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Brooklyn’s historic Gage & Tollner restaurant to get ‘magical’ restoration, owners say

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The Gilded Age dining hall is expected to re-open this fall

The restored interior planned at the historic Gage & Tollner in Downtown Brooklyn.
Eric Safyan Architects courtesy of the Landmarks Preservation Commission

A forgotten Brooklyn landmark, once a treasure of the Gilded Age, will be restored to its former glory by a trio of restaurateurs.

The city’s Landmarks Preservation Commission enthusiastically approved plans Tuesday to revive the Gage & Tollner restaurant at 372 Fulton Street, where it has resided since 1892. After more than a decade of fantasizing about restoring the 127-year-old space—and after launching a crowdfunding effort that raised just shy of $500,000 for renovations—Ben Schneider, Sohui Kim, and St. John Frizell will revitalize the long-forgotten dining hall to its old New York glamor.

“I think that it will really be a magical place for people to step outside of their world and just get lost in a meal,” Schneider told Curbed, who owns the Good Fork in Red Hook and Insa in Gowanus with his wife, Kim. Their partner, Frizell, owns the Red Hook bar Fort Defiance.

Launched by Charles Gage and Eugene Tollner in 1879, the restaurant moved to its Brooklyn space years later. It was known for its ornate interior, which featured 36 gas lamps, burgundy velvet-lined walls, a long mahogany bar, and mirrored panels on either side of the restaurant. Those offered a seemingly never-ending view of, in what later on its legacy would have been waiters shepherding trays of she-crab soup and rhubarb pie to hungry diners. The restaurant, which features a neo-Grecian-style storefront in an Italianate townhouse, attracted plenty of characters, including actress Mae West, author Truman Capote, and early 20th-century financier “Diamond” Jim Brady.

“It played host to many famous New Yorkers, more importantly to us it was a place for generations of Brooklynites to celebrate life’s milestones,” said Frizell. “I can’t tell you how many people came out to tell us that they celebrated a wedding there, or a bar mitzvah, or their little league championship game, and it will be wonderful to have the space open again soon so people can continue to celebrate those things.”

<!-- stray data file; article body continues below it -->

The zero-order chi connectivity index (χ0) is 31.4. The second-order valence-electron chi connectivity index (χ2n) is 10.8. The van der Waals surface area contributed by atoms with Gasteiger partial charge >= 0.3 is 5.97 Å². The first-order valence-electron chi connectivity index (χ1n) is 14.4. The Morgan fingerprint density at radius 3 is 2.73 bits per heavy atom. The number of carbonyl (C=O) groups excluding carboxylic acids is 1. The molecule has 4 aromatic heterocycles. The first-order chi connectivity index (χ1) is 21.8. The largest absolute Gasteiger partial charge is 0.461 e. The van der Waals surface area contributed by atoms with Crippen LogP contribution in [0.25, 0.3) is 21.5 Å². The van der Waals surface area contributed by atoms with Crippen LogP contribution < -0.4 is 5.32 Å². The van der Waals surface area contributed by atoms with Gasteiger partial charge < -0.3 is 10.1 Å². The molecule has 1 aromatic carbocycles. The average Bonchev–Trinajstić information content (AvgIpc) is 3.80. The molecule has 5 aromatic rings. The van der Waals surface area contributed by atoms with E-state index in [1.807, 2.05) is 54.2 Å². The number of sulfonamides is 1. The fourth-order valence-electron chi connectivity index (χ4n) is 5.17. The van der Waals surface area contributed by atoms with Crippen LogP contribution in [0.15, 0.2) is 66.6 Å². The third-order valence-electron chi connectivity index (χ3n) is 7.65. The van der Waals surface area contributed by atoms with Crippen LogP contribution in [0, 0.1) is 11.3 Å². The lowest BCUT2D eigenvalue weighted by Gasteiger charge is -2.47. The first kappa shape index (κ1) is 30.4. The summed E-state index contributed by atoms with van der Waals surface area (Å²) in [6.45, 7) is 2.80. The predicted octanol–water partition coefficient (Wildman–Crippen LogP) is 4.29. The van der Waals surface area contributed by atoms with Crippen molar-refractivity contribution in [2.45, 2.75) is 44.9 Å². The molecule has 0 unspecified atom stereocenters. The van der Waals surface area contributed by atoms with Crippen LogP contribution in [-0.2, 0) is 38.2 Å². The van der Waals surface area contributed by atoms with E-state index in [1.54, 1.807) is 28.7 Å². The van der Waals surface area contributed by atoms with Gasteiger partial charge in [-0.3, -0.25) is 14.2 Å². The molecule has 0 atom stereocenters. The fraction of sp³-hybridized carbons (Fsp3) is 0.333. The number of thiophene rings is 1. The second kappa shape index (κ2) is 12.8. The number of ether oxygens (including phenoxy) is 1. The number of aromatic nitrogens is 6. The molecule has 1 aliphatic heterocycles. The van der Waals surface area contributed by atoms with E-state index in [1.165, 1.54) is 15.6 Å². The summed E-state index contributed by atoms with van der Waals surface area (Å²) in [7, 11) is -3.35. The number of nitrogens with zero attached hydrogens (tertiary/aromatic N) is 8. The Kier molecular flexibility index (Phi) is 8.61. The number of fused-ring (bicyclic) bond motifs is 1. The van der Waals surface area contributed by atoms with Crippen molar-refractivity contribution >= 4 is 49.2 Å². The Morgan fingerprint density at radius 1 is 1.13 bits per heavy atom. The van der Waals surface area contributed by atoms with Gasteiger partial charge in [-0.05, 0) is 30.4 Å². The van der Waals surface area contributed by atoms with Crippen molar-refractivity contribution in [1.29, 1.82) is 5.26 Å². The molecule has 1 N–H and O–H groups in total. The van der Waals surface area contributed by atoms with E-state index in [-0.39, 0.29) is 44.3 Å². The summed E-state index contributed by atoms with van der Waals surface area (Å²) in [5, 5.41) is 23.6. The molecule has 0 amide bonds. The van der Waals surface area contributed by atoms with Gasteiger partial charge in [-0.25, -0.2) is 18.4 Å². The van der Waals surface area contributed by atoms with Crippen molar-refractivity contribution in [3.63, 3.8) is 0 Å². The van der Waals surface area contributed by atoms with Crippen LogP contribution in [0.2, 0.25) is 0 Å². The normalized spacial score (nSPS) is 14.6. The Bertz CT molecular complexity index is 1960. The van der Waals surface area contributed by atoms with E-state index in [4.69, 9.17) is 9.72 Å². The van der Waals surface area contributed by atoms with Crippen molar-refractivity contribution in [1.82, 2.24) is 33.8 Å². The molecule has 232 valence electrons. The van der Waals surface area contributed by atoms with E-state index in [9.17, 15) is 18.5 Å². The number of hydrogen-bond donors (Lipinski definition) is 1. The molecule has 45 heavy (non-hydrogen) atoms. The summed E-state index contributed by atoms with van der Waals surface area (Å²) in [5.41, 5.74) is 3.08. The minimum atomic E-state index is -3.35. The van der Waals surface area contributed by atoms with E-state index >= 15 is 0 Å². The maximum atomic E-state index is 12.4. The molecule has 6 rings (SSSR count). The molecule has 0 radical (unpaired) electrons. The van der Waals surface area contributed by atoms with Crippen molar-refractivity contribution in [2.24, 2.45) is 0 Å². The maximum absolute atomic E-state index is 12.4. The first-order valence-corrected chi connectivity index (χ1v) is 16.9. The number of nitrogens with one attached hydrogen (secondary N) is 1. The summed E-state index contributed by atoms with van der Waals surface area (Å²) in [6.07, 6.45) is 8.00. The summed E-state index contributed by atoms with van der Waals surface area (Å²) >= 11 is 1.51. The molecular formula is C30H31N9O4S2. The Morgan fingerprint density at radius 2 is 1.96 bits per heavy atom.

The city designated its interior a landmark in 1975, and even though the restaurant closed in 2004, its relative grandeur lived on. It was briefly turned into a TGI Friday’s, then an Arby’s, and eventually a series of discount clothing stores. It wasn’t until Frizell and Schneider stepped into the somewhat rundown space a few years ago that a vision to bring it back emerged.

“It was like walking into a cathedral,” said Frizell. “We were just awestruck by it.”

Now, the trio have some 200 small investors and 35 equity investors involved with the project. With the green light from LPC, they plan to start work immediately and open sometime this fall.

Plans for the restaurant include lengthening and refinishing a non-historic bar that was installed in the ’90s, repurposing the original bar as a serving rack for seafood, repairing the hardwood floors, and bringing back the illuminated Gage & Tollner sign attached to the storefront.

The dining room will be furnished with cherry wood booths outfitted with maroon velvet, and the room-length mirrors will be restored to “recreate the infinity view that the restaurant is known for,” said Eric Safyan, an architect working on the space who is also an investor in the restaurant.

Upstairs will be a bit of a departure with a cocktail lounge meant to look like a “Victorian explorers club,” with wood paneling, rattan future, and plenty of maps and flags, says Schneider.

Prior to the landmarks vote, commissioners recalled memories of their own at Gage & Tollner before it shuttered and stressed the significance of its restoration for the community and generations of future diners.

“Everybody has kind of a personal story about Gage & Tollner,” said Sarah Carroll, the chairperson of the Landmarks Preservation Commission. “So what a wonderful opportunity for future generations to have their own experiences in this magnificence space.”